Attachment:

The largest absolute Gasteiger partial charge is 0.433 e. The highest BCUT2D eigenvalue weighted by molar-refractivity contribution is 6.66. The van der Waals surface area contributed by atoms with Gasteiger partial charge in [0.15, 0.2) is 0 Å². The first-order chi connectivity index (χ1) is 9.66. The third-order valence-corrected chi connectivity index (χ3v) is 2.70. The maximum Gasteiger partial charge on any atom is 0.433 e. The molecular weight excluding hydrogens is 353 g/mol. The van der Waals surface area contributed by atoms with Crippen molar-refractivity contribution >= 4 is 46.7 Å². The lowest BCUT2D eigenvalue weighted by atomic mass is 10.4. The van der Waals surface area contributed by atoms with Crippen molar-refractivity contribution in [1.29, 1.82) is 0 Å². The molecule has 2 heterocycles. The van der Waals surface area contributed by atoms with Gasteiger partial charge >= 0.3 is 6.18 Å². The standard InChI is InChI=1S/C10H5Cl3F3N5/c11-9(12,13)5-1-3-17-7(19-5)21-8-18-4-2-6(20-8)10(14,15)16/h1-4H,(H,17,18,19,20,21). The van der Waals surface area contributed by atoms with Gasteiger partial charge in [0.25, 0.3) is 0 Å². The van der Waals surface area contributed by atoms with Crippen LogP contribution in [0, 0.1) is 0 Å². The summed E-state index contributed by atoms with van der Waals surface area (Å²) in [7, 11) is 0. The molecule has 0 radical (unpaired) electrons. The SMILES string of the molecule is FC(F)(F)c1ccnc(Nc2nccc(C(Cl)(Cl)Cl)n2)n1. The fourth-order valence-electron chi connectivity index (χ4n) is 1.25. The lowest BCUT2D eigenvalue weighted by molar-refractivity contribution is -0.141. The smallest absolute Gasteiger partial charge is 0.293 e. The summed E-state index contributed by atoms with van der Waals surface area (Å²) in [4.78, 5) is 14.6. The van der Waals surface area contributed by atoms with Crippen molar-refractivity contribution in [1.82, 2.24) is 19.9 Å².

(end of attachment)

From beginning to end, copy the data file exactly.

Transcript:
The largest absolute Gasteiger partial charge is 0.433 e. The highest BCUT2D eigenvalue weighted by molar-refractivity contribution is 6.66. The van der Waals surface area contributed by atoms with Gasteiger partial charge in [0.15, 0.2) is 0 Å². The first-order chi connectivity index (χ1) is 9.66. The third-order valence-corrected chi connectivity index (χ3v) is 2.70. The maximum Gasteiger partial charge on any atom is 0.433 e. The molecular weight excluding hydrogens is 353 g/mol. The van der Waals surface area contributed by atoms with Crippen molar-refractivity contribution >= 4 is 46.7 Å². The lowest BCUT2D eigenvalue weighted by atomic mass is 10.4. The van der Waals surface area contributed by atoms with Crippen molar-refractivity contribution in [1.29, 1.82) is 0 Å². The molecule has 2 heterocycles. The van der Waals surface area contributed by atoms with Gasteiger partial charge >= 0.3 is 6.18 Å². The standard InChI is InChI=1S/C10H5Cl3F3N5/c11-9(12,13)5-1-3-17-7(19-5)21-8-18-4-2-6(20-8)10(14,15)16/h1-4H,(H,17,18,19,20,21). The van der Waals surface area contributed by atoms with Gasteiger partial charge in [0.25, 0.3) is 0 Å². The van der Waals surface area contributed by atoms with Crippen LogP contribution in [0, 0.1) is 0 Å². The summed E-state index contributed by atoms with van der Waals surface area (Å²) in [7, 11) is 0. The molecule has 0 radical (unpaired) electrons. The SMILES string of the molecule is FC(F)(F)c1ccnc(Nc2nccc(C(Cl)(Cl)Cl)n2)n1. The fourth-order valence-electron chi connectivity index (χ4n) is 1.25. The lowest BCUT2D eigenvalue weighted by molar-refractivity contribution is -0.141. The smallest absolute Gasteiger partial charge is 0.293 e. The summed E-state index contributed by atoms with van der Waals surface area (Å²) in [4.78, 5) is 14.6. The van der Waals surface area contributed by atoms with Crippen molar-refractivity contribution in [1.82, 2.24) is 19.9 Å².